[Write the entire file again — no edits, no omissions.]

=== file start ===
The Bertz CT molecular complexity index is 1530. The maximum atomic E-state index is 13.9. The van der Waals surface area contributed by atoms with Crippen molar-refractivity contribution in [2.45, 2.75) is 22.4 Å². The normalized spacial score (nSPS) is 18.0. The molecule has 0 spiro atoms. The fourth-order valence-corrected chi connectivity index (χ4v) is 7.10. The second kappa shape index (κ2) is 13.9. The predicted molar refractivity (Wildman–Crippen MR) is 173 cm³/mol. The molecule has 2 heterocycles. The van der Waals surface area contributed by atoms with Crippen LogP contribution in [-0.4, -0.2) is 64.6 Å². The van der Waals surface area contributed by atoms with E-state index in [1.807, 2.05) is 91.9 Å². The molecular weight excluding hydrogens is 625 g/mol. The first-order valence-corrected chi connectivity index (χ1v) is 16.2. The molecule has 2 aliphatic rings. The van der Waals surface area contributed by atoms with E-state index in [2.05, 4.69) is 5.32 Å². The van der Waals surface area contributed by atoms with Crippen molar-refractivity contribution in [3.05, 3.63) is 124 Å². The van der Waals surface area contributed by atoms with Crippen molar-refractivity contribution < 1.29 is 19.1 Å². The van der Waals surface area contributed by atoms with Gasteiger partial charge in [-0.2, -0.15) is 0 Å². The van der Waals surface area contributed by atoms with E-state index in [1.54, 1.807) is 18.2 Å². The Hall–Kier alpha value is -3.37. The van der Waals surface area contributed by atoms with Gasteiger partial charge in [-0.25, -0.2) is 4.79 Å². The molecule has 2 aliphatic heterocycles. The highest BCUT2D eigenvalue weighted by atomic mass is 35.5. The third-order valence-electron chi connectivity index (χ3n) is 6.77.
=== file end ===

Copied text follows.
The Bertz CT molecular complexity index is 1530. The maximum atomic E-state index is 13.9. The van der Waals surface area contributed by atoms with Crippen molar-refractivity contribution in [2.45, 2.75) is 22.4 Å². The normalized spacial score (nSPS) is 18.0. The molecule has 0 spiro atoms. The fourth-order valence-corrected chi connectivity index (χ4v) is 7.10. The second kappa shape index (κ2) is 13.9. The predicted molar refractivity (Wildman–Crippen MR) is 173 cm³/mol. The molecule has 2 heterocycles. The van der Waals surface area contributed by atoms with Crippen LogP contribution in [-0.4, -0.2) is 64.6 Å². The van der Waals surface area contributed by atoms with E-state index in [1.807, 2.05) is 91.9 Å². The molecular weight excluding hydrogens is 625 g/mol. The first-order valence-corrected chi connectivity index (χ1v) is 16.2. The molecule has 2 aliphatic rings. The van der Waals surface area contributed by atoms with E-state index in [2.05, 4.69) is 5.32 Å². The van der Waals surface area contributed by atoms with Crippen molar-refractivity contribution in [3.05, 3.63) is 124 Å². The van der Waals surface area contributed by atoms with Crippen molar-refractivity contribution < 1.29 is 19.1 Å². The van der Waals surface area contributed by atoms with Gasteiger partial charge in [-0.2, -0.15) is 0 Å². The van der Waals surface area contributed by atoms with E-state index in [1.54, 1.807) is 18.2 Å². The Hall–Kier alpha value is -3.37. The van der Waals surface area contributed by atoms with Gasteiger partial charge in [-0.25, -0.2) is 4.79 Å². The molecule has 2 aliphatic heterocycles. The highest BCUT2D eigenvalue weighted by atomic mass is 35.5. The third-order valence-electron chi connectivity index (χ3n) is 6.77.